6   6   3       6   5   4       3   2   1
5   5   2       5   5   3       3   2   1
4   4   1       4   2   1       3   2   1

3   3   3       3   3   3       1   1   1
2   2   2       2   2   2       1   1   1
1   1   1       1   1   1       1   1   1

this makes for 4,24559E+29 posibilities or 99 bits

edit: forgot that last square is fully determined by all others

  • $\begingroup$ Very nice!! Let me add that it's not clear to me that you could ever achieve these worst-case possibilities for a real Sudoku solution (especially if you use a sophisticated algorithm that uses some Sudoku techniques to narrow down the possibilies for which numbers can go in a cell). $\endgroup$ Commented Sep 9, 2011 at 21:29
  • $\begingroup$ @peter but you need to add those narrowing in e-n and decoding and I realized that if you have to choose one and don't fix the order (easiest way but not optimal really), you need to add that to the encoding as well $\endgroup$ Commented Sep 9, 2011 at 21:38
  • $\begingroup$ No, if you use the same algorithm for figuring out the best cell in the en- and the decoding procedure, it will give the same cell (since it's working on the same data), so the en- and decoding procedures will be synchronized, and you don't have to add the order to the encoding. This idea also makes the LZW data compression algorithm work. $\endgroup$ Commented Sep 9, 2011 at 21:44
  • $\begingroup$ I think that the minimum bits required to store a valid sudoku puzzle is not a computable function (Kolmogorov). However the 103 bits by Peter/ratchet seems a good bound. $\endgroup$ Commented Sep 10, 2011 at 0:37
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    $\begingroup$ @Vor: Technically the Turing machine that outputs the correct number of bits when given a sudoku puzzle as input is finite because the input set is finite, so "how many bits are needed to describe this puzzle" is "trivially" computable. I'm saying that we could actually find such a Turing machine explicitly (in principle, the computations would take way too long), because it can't be harder than computing a finite prefix of an Omega number. $\endgroup$ Commented Sep 10, 2011 at 1:34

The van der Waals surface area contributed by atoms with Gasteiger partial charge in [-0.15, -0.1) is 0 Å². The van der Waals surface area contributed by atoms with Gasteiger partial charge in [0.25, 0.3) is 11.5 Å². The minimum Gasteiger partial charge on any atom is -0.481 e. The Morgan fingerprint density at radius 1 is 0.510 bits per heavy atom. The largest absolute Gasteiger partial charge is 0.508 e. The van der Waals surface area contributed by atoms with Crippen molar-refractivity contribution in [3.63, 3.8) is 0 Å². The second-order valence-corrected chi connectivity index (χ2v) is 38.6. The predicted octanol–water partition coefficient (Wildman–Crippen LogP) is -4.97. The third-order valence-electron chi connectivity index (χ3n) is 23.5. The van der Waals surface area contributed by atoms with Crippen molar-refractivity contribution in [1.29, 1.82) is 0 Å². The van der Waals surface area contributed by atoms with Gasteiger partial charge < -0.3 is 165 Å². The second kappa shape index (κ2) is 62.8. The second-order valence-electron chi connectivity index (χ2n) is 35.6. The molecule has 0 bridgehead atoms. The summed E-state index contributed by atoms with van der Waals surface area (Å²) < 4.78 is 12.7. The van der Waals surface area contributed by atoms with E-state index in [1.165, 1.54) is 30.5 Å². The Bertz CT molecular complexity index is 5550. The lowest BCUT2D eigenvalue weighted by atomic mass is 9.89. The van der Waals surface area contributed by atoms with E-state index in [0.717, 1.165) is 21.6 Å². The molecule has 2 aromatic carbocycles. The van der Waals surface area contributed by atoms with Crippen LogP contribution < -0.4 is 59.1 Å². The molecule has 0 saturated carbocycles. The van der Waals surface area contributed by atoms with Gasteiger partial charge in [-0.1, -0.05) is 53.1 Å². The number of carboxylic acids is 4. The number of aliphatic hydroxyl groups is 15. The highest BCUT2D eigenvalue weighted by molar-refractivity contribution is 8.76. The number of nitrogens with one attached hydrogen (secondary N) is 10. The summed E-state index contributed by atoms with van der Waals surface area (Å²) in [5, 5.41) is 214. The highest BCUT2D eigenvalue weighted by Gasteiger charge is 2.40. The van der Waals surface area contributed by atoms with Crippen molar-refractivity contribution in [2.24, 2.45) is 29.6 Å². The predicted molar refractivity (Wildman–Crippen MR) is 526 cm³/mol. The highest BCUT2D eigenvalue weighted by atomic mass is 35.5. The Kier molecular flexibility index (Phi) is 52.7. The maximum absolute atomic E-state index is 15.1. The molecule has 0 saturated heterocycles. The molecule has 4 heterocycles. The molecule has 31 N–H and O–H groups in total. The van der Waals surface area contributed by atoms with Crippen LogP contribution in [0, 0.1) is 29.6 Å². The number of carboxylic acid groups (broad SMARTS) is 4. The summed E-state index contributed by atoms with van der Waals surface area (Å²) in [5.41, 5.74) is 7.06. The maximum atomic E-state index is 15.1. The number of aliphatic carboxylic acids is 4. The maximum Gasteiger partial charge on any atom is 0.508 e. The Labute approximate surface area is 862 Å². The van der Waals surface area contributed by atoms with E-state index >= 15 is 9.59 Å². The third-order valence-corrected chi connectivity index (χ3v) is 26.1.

You don't need a full look-up table to achieve optimal compressibility. I believe that modern computers using a very reasonable look-up table are able to count the number of constrained Sudokus, which are Sudokus with some digits already in place. Using this, here's how you encode (decoding is similar).

Fix an ordering of the squares. Suppose the number on the first square is $d_1$. Put $N_1$ to be the number of Sudokus whose first square is less than $d_1$. Let now $d_2$ be the number of the second square. Put $N_2$ to be the number of Sudokus whose first square is $d_1$ and whose second square is less than $d_2$. And so on. The encoded number is $N = \sum_i N_i$.